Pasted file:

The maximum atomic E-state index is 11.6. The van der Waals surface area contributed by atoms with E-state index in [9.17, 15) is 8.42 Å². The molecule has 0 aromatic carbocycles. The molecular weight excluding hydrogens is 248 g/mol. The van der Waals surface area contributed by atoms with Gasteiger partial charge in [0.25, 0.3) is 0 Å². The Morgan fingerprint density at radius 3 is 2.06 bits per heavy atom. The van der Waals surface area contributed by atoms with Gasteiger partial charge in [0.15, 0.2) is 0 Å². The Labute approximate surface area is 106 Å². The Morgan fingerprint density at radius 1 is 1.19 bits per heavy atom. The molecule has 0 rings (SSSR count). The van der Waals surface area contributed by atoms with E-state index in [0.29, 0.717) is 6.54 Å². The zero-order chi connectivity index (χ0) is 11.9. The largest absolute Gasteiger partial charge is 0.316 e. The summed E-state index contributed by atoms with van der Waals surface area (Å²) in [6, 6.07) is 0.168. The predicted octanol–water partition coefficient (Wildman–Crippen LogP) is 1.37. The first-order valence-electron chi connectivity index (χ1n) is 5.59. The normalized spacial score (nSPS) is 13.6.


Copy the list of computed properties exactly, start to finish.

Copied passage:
The maximum atomic E-state index is 11.6. The van der Waals surface area contributed by atoms with E-state index in [9.17, 15) is 8.42 Å². The molecule has 0 aromatic carbocycles. The molecular weight excluding hydrogens is 248 g/mol. The van der Waals surface area contributed by atoms with Gasteiger partial charge in [0.25, 0.3) is 0 Å². The Morgan fingerprint density at radius 3 is 2.06 bits per heavy atom. The van der Waals surface area contributed by atoms with Gasteiger partial charge in [0.15, 0.2) is 0 Å². The Labute approximate surface area is 106 Å². The Morgan fingerprint density at radius 1 is 1.19 bits per heavy atom. The molecule has 0 rings (SSSR count). The van der Waals surface area contributed by atoms with E-state index in [0.29, 0.717) is 6.54 Å². The zero-order chi connectivity index (χ0) is 11.9. The largest absolute Gasteiger partial charge is 0.316 e. The summed E-state index contributed by atoms with van der Waals surface area (Å²) in [6, 6.07) is 0.168. The predicted octanol–water partition coefficient (Wildman–Crippen LogP) is 1.37. The first-order valence-electron chi connectivity index (χ1n) is 5.59. The normalized spacial score (nSPS) is 13.6.